glitra: (Tomu - Bugs)
[personal profile] glitra
Happy New Year~! I have time off work so I’m actually going to write up my thoughts on a show before a month after the fact. Somebody get me a gold star!

Grand Hotel
Here is where my getting into musicals through Takarazuka leaves me at a bit of a loss. I knew almost nothing about Grand Hotel the musical before I went in. I did however watch the 1936 movie, which was… not great. It’s choppy and the characters really aren’t fully realized people, which I supposed is the point of the movie. Either way, wasn’t a huge fan. Which is why I was surprised I enjoyed this musical as much as I did.

It’s very clearly a non-takarazuka work as they use a very standard set, designed per the copyright if I was a betting man. Which I may add means that they do not set foot on the ginkyou until the weird “curtain” call bit at the end. You don’t realize that it’s weird that it’s lacking until you get to the end of Tamakichi steps off the stage and onto the hananomichi and then the ginkyo and then your brain sort of short circuts in a “OH..” way.
For me, in the movie, and the original play I believe, the main character is Otto and the typist Flemm. However, in a very Takarazuka way, they decided to throw that out. Otto is played by the nibante, and Flemm played by essentially the musumeyaku nibantes. The main character is now the Baron, played by Tamaki Ryou and the aging ballerina  Elizaveta Grushinskaya was played by Manaki Reika.

I think it wasn’t as awkward as it could have been, switching the main characters. I think in some way the casting made sense given that the Baron is very much the standard The Otokoyaku role and is much easier on Tamakichi than Otto would have been. It wasn’t such a leap for her to play an egotistical seemingly wealthy young man.  While Otto would have added stress to her already stressful debut experience. I mean, Tommy Tune was in the audience for opening day.  She got a safer role, a better outfit and wasn’t left standing in the shadow of Suzukaze  Mayo for her debut.

Chapi as Elizaveta was pure perfection. She flounces onstage with all the grace, ego and poise required as the aging ballerina with the ego the size of a small country. You instantly take a shine to her despite yourself. She’s flouncing around, dramatically draping herself on across every surface in her room repeating no encore with all the passion of someone whose life hangs on the balance of there being that call from the audience. Without it she is nothing, and in that moment you can almost feel her pain.

Attached to Chapi as her assistant, secret flame holding assistant was Chisei Atsuki in the version I saw. I have such a complicated relationship with Ari, and this role did her no favors. She was playing a skirt role, and she just… didn’t.  She was a man in dress. Zero effort on her voice, zero effort in attempting to acting it anyway other than default face, everything was otokoyaku. She was an otokoyaku in a dress, and a disappointing one at that. She has such immense talent but at every turn she seems to be thwarted by her inability to move her face in any particular way. She can out sing most of tsukigumi right now, but she just falls flat because that’s it. This role was the same. She’s singing a song about being devoted to Elizaveth while she stands in the background putting on her pointe shoes and starts to dance. It was good, but it should have been amazing.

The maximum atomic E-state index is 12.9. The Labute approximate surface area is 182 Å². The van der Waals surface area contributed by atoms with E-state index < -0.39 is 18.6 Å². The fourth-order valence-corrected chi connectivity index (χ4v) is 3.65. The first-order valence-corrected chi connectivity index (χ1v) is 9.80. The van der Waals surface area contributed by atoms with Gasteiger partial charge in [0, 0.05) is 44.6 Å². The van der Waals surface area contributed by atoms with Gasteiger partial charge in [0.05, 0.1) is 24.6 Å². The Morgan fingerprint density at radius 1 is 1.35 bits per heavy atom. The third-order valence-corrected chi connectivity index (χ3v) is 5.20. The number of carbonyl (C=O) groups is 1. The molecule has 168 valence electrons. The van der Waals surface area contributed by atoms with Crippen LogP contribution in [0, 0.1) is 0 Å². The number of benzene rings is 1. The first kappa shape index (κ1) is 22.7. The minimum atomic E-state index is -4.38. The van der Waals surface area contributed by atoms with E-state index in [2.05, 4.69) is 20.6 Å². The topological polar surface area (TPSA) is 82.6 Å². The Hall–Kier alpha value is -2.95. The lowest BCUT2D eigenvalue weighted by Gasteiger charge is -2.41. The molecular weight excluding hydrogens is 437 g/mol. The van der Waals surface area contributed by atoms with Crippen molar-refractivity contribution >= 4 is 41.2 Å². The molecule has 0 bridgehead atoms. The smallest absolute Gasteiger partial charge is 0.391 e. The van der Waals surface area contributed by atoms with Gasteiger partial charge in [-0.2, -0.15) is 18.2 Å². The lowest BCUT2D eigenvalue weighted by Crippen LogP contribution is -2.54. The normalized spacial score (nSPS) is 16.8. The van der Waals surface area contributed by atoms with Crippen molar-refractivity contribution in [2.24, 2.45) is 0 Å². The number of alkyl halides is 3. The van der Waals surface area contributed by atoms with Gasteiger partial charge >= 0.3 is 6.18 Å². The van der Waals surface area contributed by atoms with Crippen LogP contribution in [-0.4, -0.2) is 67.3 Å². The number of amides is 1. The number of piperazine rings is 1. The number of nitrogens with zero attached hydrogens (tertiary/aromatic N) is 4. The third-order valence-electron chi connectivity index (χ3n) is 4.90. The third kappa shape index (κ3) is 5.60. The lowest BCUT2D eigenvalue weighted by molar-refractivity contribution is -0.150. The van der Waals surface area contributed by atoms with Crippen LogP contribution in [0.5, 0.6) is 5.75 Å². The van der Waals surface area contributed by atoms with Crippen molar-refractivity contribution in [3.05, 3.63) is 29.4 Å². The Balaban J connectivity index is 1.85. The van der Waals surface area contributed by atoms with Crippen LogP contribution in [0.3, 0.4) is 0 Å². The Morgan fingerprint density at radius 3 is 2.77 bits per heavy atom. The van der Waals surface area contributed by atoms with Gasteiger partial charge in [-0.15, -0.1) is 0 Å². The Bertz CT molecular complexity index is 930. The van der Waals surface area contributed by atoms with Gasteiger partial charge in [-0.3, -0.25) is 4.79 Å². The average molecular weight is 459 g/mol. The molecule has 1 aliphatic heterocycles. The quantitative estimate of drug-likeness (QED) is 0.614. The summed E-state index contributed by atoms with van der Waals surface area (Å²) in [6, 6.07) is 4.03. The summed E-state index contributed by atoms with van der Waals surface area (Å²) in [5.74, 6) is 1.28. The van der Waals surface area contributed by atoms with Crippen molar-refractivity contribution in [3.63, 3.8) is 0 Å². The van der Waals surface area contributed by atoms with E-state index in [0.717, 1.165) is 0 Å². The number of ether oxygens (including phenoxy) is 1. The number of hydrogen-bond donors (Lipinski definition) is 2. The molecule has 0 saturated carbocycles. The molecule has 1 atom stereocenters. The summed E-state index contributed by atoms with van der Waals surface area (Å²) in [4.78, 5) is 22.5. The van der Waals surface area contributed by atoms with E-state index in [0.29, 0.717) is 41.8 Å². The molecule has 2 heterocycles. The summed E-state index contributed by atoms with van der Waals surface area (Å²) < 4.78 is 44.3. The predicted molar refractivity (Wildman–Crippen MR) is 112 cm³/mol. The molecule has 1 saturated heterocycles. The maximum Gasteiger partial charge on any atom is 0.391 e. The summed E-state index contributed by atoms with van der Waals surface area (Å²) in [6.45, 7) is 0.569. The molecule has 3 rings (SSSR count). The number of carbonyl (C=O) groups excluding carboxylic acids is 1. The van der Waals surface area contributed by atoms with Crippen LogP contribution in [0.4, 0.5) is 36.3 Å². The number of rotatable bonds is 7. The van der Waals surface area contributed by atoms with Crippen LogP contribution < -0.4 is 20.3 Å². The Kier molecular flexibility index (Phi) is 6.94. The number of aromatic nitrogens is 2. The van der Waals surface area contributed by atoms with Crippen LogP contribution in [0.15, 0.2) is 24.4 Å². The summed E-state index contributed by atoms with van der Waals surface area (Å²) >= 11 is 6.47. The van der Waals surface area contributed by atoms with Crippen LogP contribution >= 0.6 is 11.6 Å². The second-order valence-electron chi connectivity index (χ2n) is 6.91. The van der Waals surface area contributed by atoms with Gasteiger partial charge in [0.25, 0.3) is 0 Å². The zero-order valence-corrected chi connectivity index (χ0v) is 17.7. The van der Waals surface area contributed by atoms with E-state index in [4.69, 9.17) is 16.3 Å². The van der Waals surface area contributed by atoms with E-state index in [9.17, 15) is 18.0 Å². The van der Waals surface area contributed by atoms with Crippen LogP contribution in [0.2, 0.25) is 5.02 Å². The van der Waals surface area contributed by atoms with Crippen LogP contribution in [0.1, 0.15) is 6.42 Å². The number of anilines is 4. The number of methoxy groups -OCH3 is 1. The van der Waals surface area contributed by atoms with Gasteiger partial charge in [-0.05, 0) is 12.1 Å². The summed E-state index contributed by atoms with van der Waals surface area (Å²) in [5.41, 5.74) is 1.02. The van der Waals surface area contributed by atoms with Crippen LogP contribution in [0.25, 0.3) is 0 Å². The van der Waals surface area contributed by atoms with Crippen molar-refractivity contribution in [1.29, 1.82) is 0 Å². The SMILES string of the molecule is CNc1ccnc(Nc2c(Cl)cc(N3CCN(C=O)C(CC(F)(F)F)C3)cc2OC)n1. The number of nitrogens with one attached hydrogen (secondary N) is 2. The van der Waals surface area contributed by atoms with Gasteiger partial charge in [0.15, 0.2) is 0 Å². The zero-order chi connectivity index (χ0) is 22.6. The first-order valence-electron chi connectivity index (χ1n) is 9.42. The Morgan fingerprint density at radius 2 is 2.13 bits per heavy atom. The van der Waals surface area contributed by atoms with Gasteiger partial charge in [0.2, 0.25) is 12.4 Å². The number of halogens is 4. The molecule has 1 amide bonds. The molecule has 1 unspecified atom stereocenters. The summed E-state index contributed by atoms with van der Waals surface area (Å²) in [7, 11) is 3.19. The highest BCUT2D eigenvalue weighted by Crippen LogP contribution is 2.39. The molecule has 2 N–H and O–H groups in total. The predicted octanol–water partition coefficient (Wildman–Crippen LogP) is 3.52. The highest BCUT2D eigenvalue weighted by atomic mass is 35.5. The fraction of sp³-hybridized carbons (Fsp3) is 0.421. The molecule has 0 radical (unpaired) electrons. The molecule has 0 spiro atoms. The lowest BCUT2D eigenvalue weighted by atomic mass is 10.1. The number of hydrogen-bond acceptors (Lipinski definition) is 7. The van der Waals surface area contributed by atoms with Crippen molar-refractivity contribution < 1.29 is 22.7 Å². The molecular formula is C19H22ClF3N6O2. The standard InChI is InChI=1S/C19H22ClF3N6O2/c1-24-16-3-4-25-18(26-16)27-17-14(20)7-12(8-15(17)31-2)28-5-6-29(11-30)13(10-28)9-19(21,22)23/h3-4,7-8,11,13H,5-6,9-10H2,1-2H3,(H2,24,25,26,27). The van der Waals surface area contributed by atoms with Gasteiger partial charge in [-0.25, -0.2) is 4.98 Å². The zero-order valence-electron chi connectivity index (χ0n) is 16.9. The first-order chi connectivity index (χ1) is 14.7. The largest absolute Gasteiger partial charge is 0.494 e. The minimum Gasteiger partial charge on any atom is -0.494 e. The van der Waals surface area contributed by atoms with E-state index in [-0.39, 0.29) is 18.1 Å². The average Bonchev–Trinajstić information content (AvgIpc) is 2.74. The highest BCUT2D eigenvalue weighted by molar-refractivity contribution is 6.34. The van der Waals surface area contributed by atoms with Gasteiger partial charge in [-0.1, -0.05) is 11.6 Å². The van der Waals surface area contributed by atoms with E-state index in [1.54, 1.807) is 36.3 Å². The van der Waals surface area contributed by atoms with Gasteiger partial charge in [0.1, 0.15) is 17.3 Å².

The role of Otto was given to Miyaruri, befitting her place (finally) as proper nibante. And honestly, I think Miyaruri blew this role away, and with it stole the show for me. She was every inch the meek, sickly frustrated bookkeeper. Her songs were all both well done. I’m so proud that she stuck this fight out and is getting roles that are amazing and pushing her to be better.

Wakaba was Flemm in the opening day casting. Oh Wakaba. I just keep expecting her to get better than she has. She’s nibante musumeyaku in name and casting and she just falls flat for me. She danced the dances and walked the walked but it’s just so forced that I can’t get over it. I spent most of her numbers looking forward to getting to see them done by Umino, who is sharing the role with her.

Overall prducation wise, this follows the broadway version in terms of set design. It is ramped up for the sake of sheer amount of people but overall the same. I assume this was a copyright decision. That means that this was a glorious  show in terms of watching it. The entire cast spends almost the entire show onstage doing stuff. The downside of it is that it leaves a lot of people onstage doing nothing except being human filler. Very few babies get a chance to shine or do anything more than “oh she was the bartender that got to actually do something” type of role. Baby spotting is hard to down right impossible.

Carousel Rondo

We started the New Year at the Grand Theatre with a Inaba Daichi show. Which I keep having high hopes for, but he just can’t seem to keep his Fantasia/Luna Rossa vibe going for me. That being said, this show was really fun and if you bias is in it then I’m sure you will walk away really satisfied. Especially anyone who has a soft spot for Miyaruri because she has officially been made nibante, feathers and all.

Takawiki summary:
This "revue romance" of impressively interweaving dance routines on an elegant and glitzy stage celebrates the 90th anniversary of "Mon Paris," the first revue in Japan. In "Mon Paris," a carousel of wooden horses imbued with life circle the Earth's entirety along an axis, as if the steeds are on an endless journey dancing a rondo round the world. While "Mon Paris" portrays them departing from Japan for Paris, audiences will be treated to a rich variety of scenes as they watch a herd leaving Paris for Takarazuka on a world tour. Tamaki Ryou leads a reborn Moon Troupe that is vibrant and powerful in this thoroughly mesmerizing revue.